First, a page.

Nevada basketball has been a factory for stars since moving to the Mountain West in 2012.
In its first eight seasons in the conference, the Wolf Pack has produced 12 players who have made the All-MW first, second or third team. Those 12 players have accumulated 18 appearances on the all-conference team, including two last year. Both of those players – Jalen Harris and Jazz Johnson – are off to professional careers, leading to this question: Who will be the next star of the Wolf Pack?
I asked this question prior to last season and fingered Harris as a lock to make the All-MW team, barring injury, which in hindsight looks like an easy prediction, but let's not forget he didn't make the preseason all-conference team, so his incredible play was a surprise to some in the conference. Given its history, it'd be a surprise if Nevada didn't have at least one All-MW player next season. The Wolf Pack has had at least one all-conference player in all eight of its seasons in the MW. In fact, Nevada has had at least one all-conference player since the 2002-03 season, a string of 18 straight seasons.
With Harris turning pro after his junior season, here's a look at Nevada's top candidates to become the team's next star and next All-MW representative.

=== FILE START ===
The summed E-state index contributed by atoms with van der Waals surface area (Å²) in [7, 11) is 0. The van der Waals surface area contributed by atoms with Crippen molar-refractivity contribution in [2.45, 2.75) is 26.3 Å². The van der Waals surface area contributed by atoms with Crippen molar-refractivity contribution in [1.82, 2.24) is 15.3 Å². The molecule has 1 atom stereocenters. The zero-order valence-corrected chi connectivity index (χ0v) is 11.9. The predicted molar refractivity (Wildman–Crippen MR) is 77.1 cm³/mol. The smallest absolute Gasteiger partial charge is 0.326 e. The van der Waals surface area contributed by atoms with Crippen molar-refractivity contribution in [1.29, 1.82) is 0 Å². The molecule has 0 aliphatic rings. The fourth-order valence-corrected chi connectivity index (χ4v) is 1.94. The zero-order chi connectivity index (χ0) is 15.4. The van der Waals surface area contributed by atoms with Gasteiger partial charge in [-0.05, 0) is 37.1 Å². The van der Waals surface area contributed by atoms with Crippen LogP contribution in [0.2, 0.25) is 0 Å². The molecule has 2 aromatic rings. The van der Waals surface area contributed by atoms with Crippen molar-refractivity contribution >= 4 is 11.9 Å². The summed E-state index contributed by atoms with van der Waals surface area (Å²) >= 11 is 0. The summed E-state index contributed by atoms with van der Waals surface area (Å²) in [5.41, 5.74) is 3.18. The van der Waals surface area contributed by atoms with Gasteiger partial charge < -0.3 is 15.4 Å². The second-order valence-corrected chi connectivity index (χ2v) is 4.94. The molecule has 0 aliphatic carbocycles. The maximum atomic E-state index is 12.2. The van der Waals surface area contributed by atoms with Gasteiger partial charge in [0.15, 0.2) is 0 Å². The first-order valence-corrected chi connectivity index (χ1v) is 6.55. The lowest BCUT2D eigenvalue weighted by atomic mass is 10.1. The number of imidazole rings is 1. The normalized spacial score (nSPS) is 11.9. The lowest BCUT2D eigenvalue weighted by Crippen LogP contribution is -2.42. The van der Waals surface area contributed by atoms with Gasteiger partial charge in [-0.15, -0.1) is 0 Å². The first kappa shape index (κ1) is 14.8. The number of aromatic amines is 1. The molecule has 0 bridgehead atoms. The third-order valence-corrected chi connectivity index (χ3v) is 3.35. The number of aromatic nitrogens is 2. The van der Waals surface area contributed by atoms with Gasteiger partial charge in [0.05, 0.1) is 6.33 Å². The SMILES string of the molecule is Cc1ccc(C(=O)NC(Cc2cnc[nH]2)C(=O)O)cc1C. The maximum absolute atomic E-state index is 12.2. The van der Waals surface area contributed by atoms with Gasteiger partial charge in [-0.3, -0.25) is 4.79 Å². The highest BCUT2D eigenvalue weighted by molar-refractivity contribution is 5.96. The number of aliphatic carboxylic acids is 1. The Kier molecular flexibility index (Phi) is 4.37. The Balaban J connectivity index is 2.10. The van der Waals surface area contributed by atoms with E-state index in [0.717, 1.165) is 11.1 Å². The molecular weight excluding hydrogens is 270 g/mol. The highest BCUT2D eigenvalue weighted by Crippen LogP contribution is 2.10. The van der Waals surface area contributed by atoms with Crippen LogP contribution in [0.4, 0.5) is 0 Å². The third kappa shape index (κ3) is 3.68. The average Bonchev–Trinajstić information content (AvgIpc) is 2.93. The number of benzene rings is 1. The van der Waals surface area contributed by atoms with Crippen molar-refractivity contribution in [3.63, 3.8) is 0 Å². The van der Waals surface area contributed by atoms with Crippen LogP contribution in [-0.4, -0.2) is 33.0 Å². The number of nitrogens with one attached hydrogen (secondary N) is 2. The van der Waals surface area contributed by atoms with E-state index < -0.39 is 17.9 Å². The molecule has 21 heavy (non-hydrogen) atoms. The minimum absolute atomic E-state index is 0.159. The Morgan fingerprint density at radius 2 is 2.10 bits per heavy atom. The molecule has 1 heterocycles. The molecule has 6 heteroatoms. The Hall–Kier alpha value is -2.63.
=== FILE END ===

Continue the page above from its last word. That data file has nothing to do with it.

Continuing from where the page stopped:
It would have been a lot of fun watching Harris and Cambridge play together given their length and athleticism for backcourt players. Nevada has gone down the path of landing an Ivy League transfer before, doing so with Leland King, who didn't get much run with the Wolf Pack before being an All-Big West player at UC Santa Barbara. King's relative lack of athleticism was evident in the MW, but the 6-foot-4, 180-pound Cambridge will not have that problem. He's an excellent athlete with great competitiveness. He's also a wired scorer who was the Ivy League rookie of the year at Brown, where he played for two seasons. Cambridge averaged 16.5 points per game for the Bears and posted 12 games of 25-plus points. That included a 25-point, four-rebound, two-assist, two-steal effort in a blowout win at San Diego State during his sophomore season. He made 9-of-15 shots that night. The big question mark on Cambridge is his efficiency. He only made 38.6 percent of his shots at Brown, and that was in the Ivy League. He wasn't efficient from two (45.3 percent) or three (32.6 percent).